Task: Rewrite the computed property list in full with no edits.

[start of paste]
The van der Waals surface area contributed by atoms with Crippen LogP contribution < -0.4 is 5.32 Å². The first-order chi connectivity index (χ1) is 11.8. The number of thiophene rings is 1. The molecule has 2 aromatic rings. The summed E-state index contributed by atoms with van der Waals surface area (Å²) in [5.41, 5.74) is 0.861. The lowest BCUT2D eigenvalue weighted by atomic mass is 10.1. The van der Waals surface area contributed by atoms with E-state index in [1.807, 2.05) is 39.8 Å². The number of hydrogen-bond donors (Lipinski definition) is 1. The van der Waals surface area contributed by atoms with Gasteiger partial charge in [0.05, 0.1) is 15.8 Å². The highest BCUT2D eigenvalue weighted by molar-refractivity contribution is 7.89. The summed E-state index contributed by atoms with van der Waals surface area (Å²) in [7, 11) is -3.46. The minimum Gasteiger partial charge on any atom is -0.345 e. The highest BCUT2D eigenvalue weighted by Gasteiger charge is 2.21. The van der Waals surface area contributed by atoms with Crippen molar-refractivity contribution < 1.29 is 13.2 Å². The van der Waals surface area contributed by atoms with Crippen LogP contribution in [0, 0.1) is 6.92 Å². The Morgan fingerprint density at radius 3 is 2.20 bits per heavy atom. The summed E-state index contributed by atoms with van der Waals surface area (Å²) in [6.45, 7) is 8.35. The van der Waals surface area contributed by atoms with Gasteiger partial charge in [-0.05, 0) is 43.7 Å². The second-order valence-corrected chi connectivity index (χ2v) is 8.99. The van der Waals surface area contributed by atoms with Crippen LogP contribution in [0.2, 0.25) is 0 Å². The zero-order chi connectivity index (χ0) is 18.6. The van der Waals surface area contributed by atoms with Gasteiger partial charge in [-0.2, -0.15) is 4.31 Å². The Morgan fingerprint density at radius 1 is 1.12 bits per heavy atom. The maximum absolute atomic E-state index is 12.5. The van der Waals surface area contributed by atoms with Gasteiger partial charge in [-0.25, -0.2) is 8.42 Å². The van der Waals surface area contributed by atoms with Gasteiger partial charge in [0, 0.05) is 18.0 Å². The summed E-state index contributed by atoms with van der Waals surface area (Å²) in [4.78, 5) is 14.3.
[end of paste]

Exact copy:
The van der Waals surface area contributed by atoms with Crippen LogP contribution < -0.4 is 5.32 Å². The first-order chi connectivity index (χ1) is 11.8. The number of thiophene rings is 1. The molecule has 2 aromatic rings. The summed E-state index contributed by atoms with van der Waals surface area (Å²) in [5.41, 5.74) is 0.861. The lowest BCUT2D eigenvalue weighted by atomic mass is 10.1. The van der Waals surface area contributed by atoms with E-state index in [1.807, 2.05) is 39.8 Å². The number of hydrogen-bond donors (Lipinski definition) is 1. The van der Waals surface area contributed by atoms with Gasteiger partial charge in [0.05, 0.1) is 15.8 Å². The highest BCUT2D eigenvalue weighted by molar-refractivity contribution is 7.89. The summed E-state index contributed by atoms with van der Waals surface area (Å²) in [7, 11) is -3.46. The minimum Gasteiger partial charge on any atom is -0.345 e. The highest BCUT2D eigenvalue weighted by Gasteiger charge is 2.21. The van der Waals surface area contributed by atoms with Crippen molar-refractivity contribution < 1.29 is 13.2 Å². The van der Waals surface area contributed by atoms with Crippen LogP contribution in [0, 0.1) is 6.92 Å². The Morgan fingerprint density at radius 3 is 2.20 bits per heavy atom. The summed E-state index contributed by atoms with van der Waals surface area (Å²) in [6.45, 7) is 8.35. The van der Waals surface area contributed by atoms with Gasteiger partial charge in [-0.05, 0) is 43.7 Å². The second-order valence-corrected chi connectivity index (χ2v) is 8.99. The van der Waals surface area contributed by atoms with Crippen LogP contribution in [0.2, 0.25) is 0 Å². The zero-order chi connectivity index (χ0) is 18.6. The van der Waals surface area contributed by atoms with Gasteiger partial charge in [-0.2, -0.15) is 4.31 Å². The Morgan fingerprint density at radius 1 is 1.12 bits per heavy atom. The maximum absolute atomic E-state index is 12.5. The van der Waals surface area contributed by atoms with Gasteiger partial charge in [-0.25, -0.2) is 8.42 Å². The van der Waals surface area contributed by atoms with Gasteiger partial charge in [0, 0.05) is 18.0 Å². The summed E-state index contributed by atoms with van der Waals surface area (Å²) in [4.78, 5) is 14.3.